6) Repeat: Success is vertical. You must use each victory to climb toward the next. Be consistent and persevere. Soon enough, potty training will be just another fond memory.

Toilet training isn’t always easy, but it doesn’t have to be so tough. Use these six steps to get a good grip on your potty training.

Sean Platt is a dad http://writerdad.com who runs a preschool with his wife, a teacher with over two decades of experience. Their preschool has seen a long string of toddlers learn to use the potty in a developmentally appropriate manner, in no time at all. You can check out their site at http://pottytrainingpower.com for more information.

Article Source: http://EzineArticles.com/?expert=Sean_Platt

April 25, 2009

Anecdotal evidence lesson works

The Boy, who will turn 4 in July, still sleeps in his crib. I’m sure this is against the advice of almost every parenting expert on the planet, but it works for those folks who live in my house. He loves his crib so much that, during a recent time-out where we had chucked him in said crib until he could remember how civilized preschoolers behave, the Boy climbed out of his cage, grabbed a book, and then climbed back in.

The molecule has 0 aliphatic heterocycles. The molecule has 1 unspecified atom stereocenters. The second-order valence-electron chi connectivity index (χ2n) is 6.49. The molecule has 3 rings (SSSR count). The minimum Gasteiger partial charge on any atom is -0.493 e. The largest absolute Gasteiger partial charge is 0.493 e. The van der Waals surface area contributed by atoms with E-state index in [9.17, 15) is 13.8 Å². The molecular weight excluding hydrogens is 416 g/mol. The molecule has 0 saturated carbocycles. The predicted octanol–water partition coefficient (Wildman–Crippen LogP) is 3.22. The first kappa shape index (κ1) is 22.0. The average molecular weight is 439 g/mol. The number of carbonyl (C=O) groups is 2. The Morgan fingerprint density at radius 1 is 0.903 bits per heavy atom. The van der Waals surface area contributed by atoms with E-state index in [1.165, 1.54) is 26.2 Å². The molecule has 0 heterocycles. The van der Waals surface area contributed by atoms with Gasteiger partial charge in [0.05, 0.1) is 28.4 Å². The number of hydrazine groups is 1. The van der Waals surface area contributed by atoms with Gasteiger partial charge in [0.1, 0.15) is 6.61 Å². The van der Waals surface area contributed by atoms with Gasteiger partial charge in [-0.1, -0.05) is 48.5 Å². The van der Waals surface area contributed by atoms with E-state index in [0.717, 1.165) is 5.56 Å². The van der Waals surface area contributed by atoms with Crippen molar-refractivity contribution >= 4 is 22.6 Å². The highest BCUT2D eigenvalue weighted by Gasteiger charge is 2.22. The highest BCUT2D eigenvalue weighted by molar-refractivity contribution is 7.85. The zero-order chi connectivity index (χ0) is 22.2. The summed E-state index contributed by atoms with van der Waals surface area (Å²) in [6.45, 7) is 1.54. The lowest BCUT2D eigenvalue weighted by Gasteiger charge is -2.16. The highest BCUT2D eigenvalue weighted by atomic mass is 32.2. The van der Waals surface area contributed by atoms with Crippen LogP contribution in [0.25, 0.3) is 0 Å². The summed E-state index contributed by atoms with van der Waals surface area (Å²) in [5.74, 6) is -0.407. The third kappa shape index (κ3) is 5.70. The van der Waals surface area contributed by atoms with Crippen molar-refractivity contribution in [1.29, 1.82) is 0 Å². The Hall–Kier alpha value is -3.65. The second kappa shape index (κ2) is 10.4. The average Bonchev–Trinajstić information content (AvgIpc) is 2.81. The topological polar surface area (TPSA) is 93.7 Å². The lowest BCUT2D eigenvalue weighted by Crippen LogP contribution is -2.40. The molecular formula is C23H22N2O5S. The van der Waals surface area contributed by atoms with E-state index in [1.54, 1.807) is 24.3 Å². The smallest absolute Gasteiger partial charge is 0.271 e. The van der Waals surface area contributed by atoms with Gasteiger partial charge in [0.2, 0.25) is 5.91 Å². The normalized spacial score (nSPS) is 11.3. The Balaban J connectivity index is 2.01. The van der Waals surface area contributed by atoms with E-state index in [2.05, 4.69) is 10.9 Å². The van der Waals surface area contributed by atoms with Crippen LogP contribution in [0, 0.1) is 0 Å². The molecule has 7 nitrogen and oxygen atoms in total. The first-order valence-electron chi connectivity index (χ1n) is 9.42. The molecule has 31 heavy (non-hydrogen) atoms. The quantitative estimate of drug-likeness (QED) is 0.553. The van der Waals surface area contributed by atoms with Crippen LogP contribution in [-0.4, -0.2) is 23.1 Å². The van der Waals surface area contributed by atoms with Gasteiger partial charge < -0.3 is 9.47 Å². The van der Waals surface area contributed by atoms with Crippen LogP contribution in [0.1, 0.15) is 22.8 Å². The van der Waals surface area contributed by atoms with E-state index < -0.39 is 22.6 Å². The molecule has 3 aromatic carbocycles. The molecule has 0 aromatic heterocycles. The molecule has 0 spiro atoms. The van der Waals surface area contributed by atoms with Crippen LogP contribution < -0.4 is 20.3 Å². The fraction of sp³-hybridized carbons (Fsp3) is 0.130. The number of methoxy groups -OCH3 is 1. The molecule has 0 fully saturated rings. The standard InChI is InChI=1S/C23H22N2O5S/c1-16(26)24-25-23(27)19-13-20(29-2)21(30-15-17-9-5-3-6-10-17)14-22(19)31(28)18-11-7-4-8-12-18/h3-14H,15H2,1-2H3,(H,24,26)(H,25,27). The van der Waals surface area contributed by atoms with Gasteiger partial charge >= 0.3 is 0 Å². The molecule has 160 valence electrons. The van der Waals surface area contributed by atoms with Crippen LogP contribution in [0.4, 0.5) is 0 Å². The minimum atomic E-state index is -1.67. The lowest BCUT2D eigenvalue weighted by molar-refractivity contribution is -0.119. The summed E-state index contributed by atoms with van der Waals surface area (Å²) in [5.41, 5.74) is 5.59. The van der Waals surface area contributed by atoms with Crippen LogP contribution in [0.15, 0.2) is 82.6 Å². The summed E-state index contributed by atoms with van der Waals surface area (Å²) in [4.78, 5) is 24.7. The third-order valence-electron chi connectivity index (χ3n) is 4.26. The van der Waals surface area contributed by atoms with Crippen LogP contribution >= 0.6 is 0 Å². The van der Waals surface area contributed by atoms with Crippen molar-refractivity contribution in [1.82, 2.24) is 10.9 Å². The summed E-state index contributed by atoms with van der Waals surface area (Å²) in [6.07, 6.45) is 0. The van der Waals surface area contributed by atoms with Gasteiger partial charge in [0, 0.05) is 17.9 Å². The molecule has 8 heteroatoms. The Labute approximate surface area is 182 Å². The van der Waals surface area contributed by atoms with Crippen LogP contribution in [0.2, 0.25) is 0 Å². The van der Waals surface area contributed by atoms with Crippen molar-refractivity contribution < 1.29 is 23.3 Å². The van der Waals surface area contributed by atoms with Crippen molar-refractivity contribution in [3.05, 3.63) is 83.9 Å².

This is not how a kid who’s ready to move into a big boy bed acts, right? Given how quickly he is growing, he’ll have to make the change sooner rather than later. But for now, he can keep folding himself into one of his crib’s corners for the night.

The Boy, who in 10 years will hate me for mentioning this, is still working on the whole potty training deal. He gets the idea, mind you, and is willing to play along if you mention stepping up to the porcelain bowl and letting fly. If he is the slightest bit interested in anything else, however, there will probably be a puddle before too much time has passed.

Full Story

January 31, 2009

Boy’s Big, Wrapped Birthday Present

This is very cute… and touching…

Gabriel Hurles’ sixth birthday party wasn’t a surprise, but his present sure was. The kindergartner was so engrossed in the cupcakes his mother brought to his class on Wednesday that he didn’t notice the enormous wrapped box off to the side.